Water purity is extremely important to pharmaceutical and biochemical industries. Suspended or dissolved particles, organic compounds, impurities and other contaminants prohibit the usage of tap water in laboratory applications and scientific research. Parameters such as resistivity, conductivity, size of particulate matter and concentration of microorganisms are used to categorize water quality and, therefore, specify intended uses for water. Some applications can tolerate the presence of specific impurities in the water, but others, such as High Performance Liquid Chromatography (HPLC) require removal of the majority of contaminants.
Water is an excellent solvent and can be sourced from almost anywhere on Earth. This property makes it prone to all kinds of contamination.
- Particulates: Silt and debris which can be removed by passing water through a 10 to 20 micron filter (or less if necessary).
- Microorganisms: Bacterial agents constitute a real challenge for water purification systems. Their growth rate, size and robustness require an efficient design (detection, removal from water inlet, inhibition of growth, etc.). Bacteria are measured in colony forming units per milliliter and can be killed with disinfectants. As a result, their secretions and cellular fragments must also be removed to avoid contamination.
- Endotoxins, pyrogens, DNA and RNA: Cellular fragments and bacterial by-products. Harmful to tissue cultures. Can be detected with a Limus Amoebocyte Lysate (LAL) test.
- Dissolved inorganic elements: Include phosphates, nitrates, calcium and magnesium, carbon dioxide, silicates, iron, chloride, fluoride, and any other natural or man-made chemicals resulting from exposure to the environment. Electrical conductivity (μSiemens/cm) is used to monitor high concentration of ions, while resistivity (MÙcm) is used to identify ions if present in small concentrations. These contaminants affect water hardness and alkalinity/acidity.
- Dissolved organic elements: Pesticides, plant and animal remains or fragments. Total Organic Carbon (TOC) analyzers are used to measure CO2 emitted by organics subjected to oxidization. Organic-free water is mainly used in applications where analysis of organic substances is carried out (e.g. HPLC, chromatography and mass spectrometry).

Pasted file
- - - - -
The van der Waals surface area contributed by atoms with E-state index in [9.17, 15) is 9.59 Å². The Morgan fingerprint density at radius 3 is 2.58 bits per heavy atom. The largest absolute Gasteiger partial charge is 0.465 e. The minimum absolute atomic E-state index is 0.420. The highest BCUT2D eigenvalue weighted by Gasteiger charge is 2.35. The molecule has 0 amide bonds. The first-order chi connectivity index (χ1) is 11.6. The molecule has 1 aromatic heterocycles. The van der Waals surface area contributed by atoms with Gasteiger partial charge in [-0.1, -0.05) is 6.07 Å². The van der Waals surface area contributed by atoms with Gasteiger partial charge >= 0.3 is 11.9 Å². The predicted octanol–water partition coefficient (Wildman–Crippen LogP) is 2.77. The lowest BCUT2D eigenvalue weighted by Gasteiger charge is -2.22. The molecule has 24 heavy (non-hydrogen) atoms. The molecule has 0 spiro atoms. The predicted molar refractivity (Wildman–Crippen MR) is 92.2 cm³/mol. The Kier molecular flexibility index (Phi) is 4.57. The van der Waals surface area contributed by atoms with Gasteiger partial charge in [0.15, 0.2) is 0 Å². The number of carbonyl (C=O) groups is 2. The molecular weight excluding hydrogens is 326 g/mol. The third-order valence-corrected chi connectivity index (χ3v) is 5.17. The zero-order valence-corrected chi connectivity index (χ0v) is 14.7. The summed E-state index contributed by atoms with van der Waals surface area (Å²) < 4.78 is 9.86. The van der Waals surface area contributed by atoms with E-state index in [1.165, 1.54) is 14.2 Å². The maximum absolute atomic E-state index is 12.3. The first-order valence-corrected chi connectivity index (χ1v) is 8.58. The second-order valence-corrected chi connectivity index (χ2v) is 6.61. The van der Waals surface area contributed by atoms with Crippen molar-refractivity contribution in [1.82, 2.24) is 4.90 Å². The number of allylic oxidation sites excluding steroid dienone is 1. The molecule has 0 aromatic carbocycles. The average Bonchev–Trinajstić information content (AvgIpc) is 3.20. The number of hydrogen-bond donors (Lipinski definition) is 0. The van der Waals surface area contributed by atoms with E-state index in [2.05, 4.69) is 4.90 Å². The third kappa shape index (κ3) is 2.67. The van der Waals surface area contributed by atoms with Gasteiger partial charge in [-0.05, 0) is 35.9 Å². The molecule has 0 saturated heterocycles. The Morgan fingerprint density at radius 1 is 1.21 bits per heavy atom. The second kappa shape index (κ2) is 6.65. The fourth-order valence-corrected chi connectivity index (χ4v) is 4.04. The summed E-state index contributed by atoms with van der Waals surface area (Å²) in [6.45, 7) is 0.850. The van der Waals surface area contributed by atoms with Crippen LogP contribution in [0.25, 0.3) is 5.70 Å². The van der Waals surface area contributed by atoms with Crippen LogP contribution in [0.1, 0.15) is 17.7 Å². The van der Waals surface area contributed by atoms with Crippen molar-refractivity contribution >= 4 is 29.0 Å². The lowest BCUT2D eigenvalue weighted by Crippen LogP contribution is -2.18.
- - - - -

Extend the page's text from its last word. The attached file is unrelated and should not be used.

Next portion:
Scientific applications require elimination of certain types of contaminants. On the other hand, pharmaceutical productions require, in most cases, near-total removal of impurities (criteria dictated by specific standards or local/international regulatory bodies).
There are a number of methods commonly used to purify water. Their effectiveness is linked to the type of contaminant being treated and the type of application the water will be used for.
- Filtration: This process can take the form of any of the following:
- Coarse filtration: Also called particle filtration, it can utilize anything from a 1 mm sand filter, to a 1 micron cartridge filter.
- Micro filtration: Uses 1 to 0.1 micron devices to filter out bacteria. A typical implementation of this technique can be found in the brewing process.
- Ultra filtration: Removes pyrogens, endotoxins, DNA and RNA fragments.
- Reverse osmosis: Often referred to as RO, reverse osmosis is the most refined degree of liquid filtration. Instead of a filter, it uses a porous material acting as a unidirectional sieve that can separate molecular-sized particles.
- Distillation: Oldest method of purification. Inexpensive but cannot be used for an on-demand process. Water must be distilled and then stored for later use, making it again prone to contamination if not stored properly.
- Activated carbon adsorption: Operates like a magnet on chlorine and organic compounds.
- Ultraviolet radiation: At a certain wavelength, this might cause bacteria to be sterilized and other micro organics to be broken down.
- Deionization: Also known as ion exchange, it is used for producing purified water on-demand, by passing water through resin beds. Negatively charged (cationic) resin removes positive ions, while positively charged one (anionic) removes negative ions. Continuous monitoring and maintenance of the cartridges can produce the purest water.
Hot Water Sanitization
Sanitization of water purification equipment with hot water is achieved via an appropriate combination of exposure time and temperature. A primary use for this process is to deactivate viable microbes. It is worth mentioning that Endotoxin reduction is not achieved as a direct result of the hot water sanitization process.
Based on the feed water source, system operating conditions and the end-user's operating and maintenance procedures, traditional chemical cleaning processes may still be required.
Sanitization using hot water involves incorporating heat exchangers into the traditional clean in place (CIP) system to gradually heat and cool water circulating through the reverse osmosis membrane system. Membrane manufacturers commonly stipulate a controlled heating and cooling rate to protect against irreversible damage to the membrane and ensure the system's long-term performance.
A typical hot water sanitization sequence would consist of the following phases:
- Initialization (conditions checking)
A control system must therefore provide flexibility in the way in which accurate and repeatable control of the sterilization is achieved and will include the following features:
- Precise loop control with setpoint profile programming
- Sequential control for sanitation/sterilization
- Onscreen operator messaging
- Duty standby pump control
- Secure collection of on-line data from the purified water system for analysis and evidence
- Local operator display with clear graphics and controlled access to parameters
The EyconTM Visual Supervisor is an ideal solution for this application.